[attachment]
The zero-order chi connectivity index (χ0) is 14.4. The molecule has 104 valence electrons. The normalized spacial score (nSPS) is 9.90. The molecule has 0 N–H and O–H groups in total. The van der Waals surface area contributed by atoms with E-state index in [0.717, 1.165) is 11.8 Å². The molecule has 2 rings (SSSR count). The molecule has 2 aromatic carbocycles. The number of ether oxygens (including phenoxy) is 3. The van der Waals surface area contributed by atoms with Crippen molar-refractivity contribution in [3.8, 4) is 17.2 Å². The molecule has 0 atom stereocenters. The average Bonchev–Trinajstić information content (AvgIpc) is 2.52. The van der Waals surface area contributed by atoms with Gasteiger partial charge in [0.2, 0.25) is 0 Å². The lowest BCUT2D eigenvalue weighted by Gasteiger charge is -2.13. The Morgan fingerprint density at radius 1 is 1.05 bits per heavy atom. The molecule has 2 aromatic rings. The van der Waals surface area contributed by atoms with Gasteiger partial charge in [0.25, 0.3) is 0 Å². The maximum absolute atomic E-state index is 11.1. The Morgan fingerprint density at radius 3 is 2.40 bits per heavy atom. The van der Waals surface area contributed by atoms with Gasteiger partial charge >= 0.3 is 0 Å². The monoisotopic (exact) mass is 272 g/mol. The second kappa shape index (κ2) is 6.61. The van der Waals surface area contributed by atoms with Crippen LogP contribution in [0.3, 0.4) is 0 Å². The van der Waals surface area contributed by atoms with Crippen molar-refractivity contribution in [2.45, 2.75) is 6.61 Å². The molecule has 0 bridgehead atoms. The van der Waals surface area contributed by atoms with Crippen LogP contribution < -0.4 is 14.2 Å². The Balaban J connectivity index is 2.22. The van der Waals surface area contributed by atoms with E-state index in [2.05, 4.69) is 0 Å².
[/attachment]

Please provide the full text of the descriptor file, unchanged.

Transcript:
The zero-order chi connectivity index (χ0) is 14.4. The molecule has 104 valence electrons. The normalized spacial score (nSPS) is 9.90. The molecule has 0 N–H and O–H groups in total. The van der Waals surface area contributed by atoms with E-state index in [0.717, 1.165) is 11.8 Å². The molecule has 2 rings (SSSR count). The molecule has 2 aromatic carbocycles. The number of ether oxygens (including phenoxy) is 3. The van der Waals surface area contributed by atoms with Crippen molar-refractivity contribution in [3.8, 4) is 17.2 Å². The molecule has 0 atom stereocenters. The average Bonchev–Trinajstić information content (AvgIpc) is 2.52. The van der Waals surface area contributed by atoms with Gasteiger partial charge in [0.2, 0.25) is 0 Å². The lowest BCUT2D eigenvalue weighted by Gasteiger charge is -2.13. The Morgan fingerprint density at radius 1 is 1.05 bits per heavy atom. The molecule has 2 aromatic rings. The van der Waals surface area contributed by atoms with Gasteiger partial charge in [0.25, 0.3) is 0 Å². The maximum absolute atomic E-state index is 11.1. The Morgan fingerprint density at radius 3 is 2.40 bits per heavy atom. The van der Waals surface area contributed by atoms with Gasteiger partial charge >= 0.3 is 0 Å². The monoisotopic (exact) mass is 272 g/mol. The second kappa shape index (κ2) is 6.61. The van der Waals surface area contributed by atoms with Crippen LogP contribution in [0.3, 0.4) is 0 Å². The van der Waals surface area contributed by atoms with Crippen molar-refractivity contribution in [2.45, 2.75) is 6.61 Å². The molecule has 0 bridgehead atoms. The van der Waals surface area contributed by atoms with Crippen LogP contribution < -0.4 is 14.2 Å². The Balaban J connectivity index is 2.22. The van der Waals surface area contributed by atoms with E-state index in [2.05, 4.69) is 0 Å².